Joan sends Christina to Flintridge Sacred Heart Academy; under the academy's strict rules, Christina can have no contact with the outside world. Joan then marries Alfred Steele, CEO of Pepsi Cola, moves to New York City and pressures him to shoulder a great deal of debt to fund their lavish lifestyle. After his death, the all-male board tries forcing her to resign, but Joan coerces them into letting her retain her seat by threatening to publicly condemn Pepsi.

After leaving the convent school, Christina rents an apartment in Manhattan, where she acts in a soap opera. When she suffers an ovarian tumor, Christina is temporarily replaced on the show by her mother. Joan dies of cancer in 1977, whereupon Christina and Christopher learn their mother has disinherited them in her will. When Christopher says their mother has managed to have the last word, Christina questions that.



Critical receptionEdit

Mommie Dearest received mixed reviews from critics, with a rating of 53% on Rotten Tomatoes as of April 2011.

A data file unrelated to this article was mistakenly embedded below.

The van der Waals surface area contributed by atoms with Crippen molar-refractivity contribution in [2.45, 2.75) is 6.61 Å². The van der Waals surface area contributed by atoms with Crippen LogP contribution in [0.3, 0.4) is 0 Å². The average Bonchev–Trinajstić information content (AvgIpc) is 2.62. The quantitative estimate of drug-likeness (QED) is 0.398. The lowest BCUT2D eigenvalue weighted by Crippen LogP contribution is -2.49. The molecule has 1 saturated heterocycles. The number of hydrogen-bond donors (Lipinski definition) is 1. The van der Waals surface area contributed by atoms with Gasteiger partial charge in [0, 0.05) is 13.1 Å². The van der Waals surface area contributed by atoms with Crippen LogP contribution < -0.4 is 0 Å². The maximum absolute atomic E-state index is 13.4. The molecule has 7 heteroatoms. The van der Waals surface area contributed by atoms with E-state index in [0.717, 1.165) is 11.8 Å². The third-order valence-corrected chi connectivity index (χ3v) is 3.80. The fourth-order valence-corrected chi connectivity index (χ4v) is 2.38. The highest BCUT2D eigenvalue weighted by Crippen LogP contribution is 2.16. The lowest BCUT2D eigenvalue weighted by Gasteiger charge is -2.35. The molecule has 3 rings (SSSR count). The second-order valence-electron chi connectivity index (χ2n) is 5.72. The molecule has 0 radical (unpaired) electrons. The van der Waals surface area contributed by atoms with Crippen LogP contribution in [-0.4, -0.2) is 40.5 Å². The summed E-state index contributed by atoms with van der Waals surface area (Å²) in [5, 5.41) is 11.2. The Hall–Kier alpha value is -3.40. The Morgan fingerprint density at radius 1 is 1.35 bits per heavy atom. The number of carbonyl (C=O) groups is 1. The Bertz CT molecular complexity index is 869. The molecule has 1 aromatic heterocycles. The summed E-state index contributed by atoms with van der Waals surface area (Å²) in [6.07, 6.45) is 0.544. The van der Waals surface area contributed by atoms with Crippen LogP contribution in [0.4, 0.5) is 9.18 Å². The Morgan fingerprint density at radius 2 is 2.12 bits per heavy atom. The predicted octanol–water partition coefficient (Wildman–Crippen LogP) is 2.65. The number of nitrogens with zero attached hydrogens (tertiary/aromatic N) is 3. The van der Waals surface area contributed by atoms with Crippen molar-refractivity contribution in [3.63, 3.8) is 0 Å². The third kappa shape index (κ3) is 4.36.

Roger Ebert opened his review with "I can't imagine who would want to subject themselves to this movie." About Dunaway's performance, Variety said "Dunaway does not chew scenery. Dunaway starts neatly at each corner of the set in every scene and swallows it whole, costars and all." However, more positive reviews have been published, with Slant Magazine awarding it four stars in the May 31, 2006 edition. Also Dennis Price wrote "Faye Dunaway portrays Joan Crawford in a likeness so chilling it's almost unnatural" in his review of the film.

Box officeEdit

With a budget of $5 million, Mommie Dearest was a commercial success at the US box office, with revenues of $19 million with a further $8.6 million in video rentals. The film grossed $6 million internationally. The film was in the Top 30 top grossing films of 1981. DVD counts are vague but suggestions are that it has made more than $5 million since being released on DVD. Total Revenue stands at $39 million.